Knee Replacement Pre-Op Class at JFK Medical Center


(upbeat synthesizer music) – Welcome to JFK. It’s our pleasure to take care of you when you come here for after your surgery. I’m gonna talk to you a
little bit about nursing and what to expect while you’re here at your stay at JFK. First of all I’d like to
talk about medications. Before your surgery, you’re gonna meet with
your medical doctor. I want to review all your
medications with your doctor to find out which medications he would like for you to stay on, which medications you may
need to stop prior surgery. Some of those medications
could be like Coumadin, blood thinners, and your
doctor will tell you when you need to stop those
medications at that time. It’s very, very important to have a list of your medications with you at all times with the names of those medications, your dosages, and the frequency that you take those medications. Always have that with you. You may be asked for that
list the morning of surgery, and then also when you come up
to the floor post-operatively your nurse is also gonna
ask to see that list, and it’s just gonna be easier for you because from being under anesthesia you may be a little groggy, just to be able to give
that list to the nurse, and that way you can
continue the medications that need to be continued
post-operatively. Leave all your medications at home. That’s why we want you to have the list. You don’t need to bring
any of your medications that you take at home here
with you at the hospital. Pharmacy will set you up and
get your medications started that you need to be on that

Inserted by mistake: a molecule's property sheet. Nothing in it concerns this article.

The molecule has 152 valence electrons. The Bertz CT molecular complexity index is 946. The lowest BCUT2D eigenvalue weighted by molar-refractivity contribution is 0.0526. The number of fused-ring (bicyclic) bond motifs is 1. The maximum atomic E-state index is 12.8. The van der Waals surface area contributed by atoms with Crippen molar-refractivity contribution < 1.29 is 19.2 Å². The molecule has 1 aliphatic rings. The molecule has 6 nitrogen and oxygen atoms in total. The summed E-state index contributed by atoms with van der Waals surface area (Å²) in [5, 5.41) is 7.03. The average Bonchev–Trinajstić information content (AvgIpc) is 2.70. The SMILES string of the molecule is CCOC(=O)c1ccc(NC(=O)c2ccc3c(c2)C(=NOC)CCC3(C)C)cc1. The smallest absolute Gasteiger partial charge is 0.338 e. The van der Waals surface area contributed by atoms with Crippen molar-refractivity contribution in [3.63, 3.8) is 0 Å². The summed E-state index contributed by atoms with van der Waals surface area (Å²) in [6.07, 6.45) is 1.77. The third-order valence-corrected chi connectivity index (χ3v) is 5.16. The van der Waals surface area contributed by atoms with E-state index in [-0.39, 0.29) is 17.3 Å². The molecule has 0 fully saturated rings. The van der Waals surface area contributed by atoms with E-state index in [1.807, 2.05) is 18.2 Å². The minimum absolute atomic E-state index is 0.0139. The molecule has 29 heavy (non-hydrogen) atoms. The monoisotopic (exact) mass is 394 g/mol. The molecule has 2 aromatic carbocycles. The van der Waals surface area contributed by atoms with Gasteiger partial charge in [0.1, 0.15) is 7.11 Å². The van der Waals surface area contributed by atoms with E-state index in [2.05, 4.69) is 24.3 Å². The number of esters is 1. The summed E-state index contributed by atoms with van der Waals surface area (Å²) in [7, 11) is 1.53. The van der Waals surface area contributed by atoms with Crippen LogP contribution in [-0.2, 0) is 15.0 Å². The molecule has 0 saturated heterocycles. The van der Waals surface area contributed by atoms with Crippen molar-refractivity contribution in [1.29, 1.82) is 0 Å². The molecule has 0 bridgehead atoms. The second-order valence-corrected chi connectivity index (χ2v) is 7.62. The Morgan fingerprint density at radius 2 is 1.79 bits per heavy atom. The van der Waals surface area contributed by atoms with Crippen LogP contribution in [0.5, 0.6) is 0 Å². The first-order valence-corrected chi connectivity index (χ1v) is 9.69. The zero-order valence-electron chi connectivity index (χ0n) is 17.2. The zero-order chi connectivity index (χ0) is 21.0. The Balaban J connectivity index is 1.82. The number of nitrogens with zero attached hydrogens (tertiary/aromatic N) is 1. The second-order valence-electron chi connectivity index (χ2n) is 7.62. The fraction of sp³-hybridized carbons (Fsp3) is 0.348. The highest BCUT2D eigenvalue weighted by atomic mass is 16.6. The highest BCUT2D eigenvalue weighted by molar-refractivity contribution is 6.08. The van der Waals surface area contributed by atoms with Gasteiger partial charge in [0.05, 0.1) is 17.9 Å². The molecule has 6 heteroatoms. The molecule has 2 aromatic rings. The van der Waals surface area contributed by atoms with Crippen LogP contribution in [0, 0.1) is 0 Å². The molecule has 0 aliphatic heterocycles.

your doctor has agreed upon. And any medications that
our pharmacy doesn’t carry or they may be special medications, you will be notified of those medications that you may need to have
brought in to the facility. Pain management. Pain management is very,
very important to us. We need to hear your voice. You’re gonna have to be your advocate as to what tolerance of discomfort you’re able to handle here. First of all, after surgery, there’s gonna be several
choices of pain medication. Some may be injections, where it’s gonna go into your IV, and some may be oral medications. After surgery, yes, you are
gonna have some discomfort. That’s to be expected. But our job is to help
keep that discomfort as low as possible so you’re able to do your physical therapy, do your occupational therapy, and that’s what your nurse is here for, and we’ll be using what’s
called a pain scale that’s zero to 10, zero being absolutely no pain, 10 being that the pain is off the charts and you just don’t want to move. What’s important with the pain scale is that’s our communication
tool that you’re going to use with your nurse so we can evaluate what type of pain medication you may need. A big thing here is you need to ask for your pain medication. You don’t want to allow your pain to get to a five, six, or seven, because it’s harder for us
to pull that pain back in and get you at a more comfortable level. So when you started to ache a little bit, let’s say a two or a three, you’re going to call your
nurse and let her know that you are in pain. The pain medications are as needed, so you must ask for them. They are not scheduled medications. Again, with the injections, that would be if you did
allow your pain to get to be, let’s say, six, seven, eight. We would use an injection into your IV in order to bring your pain back down. If you’re a two or a three, then we would use the oral
medications at that time to keep you at a nice comfortable level so you can proceed with
your physical therapy and occupational therapy. Your nursing care after surgery. You are going to have a registered nurse, a patient care assistant,
what’s called a PCA. And you will have, we have a board in the room
that’s called a whiteboard. This is your communication tool for you communicating to the nurse and to other staff members on the unit. It’s very, very important to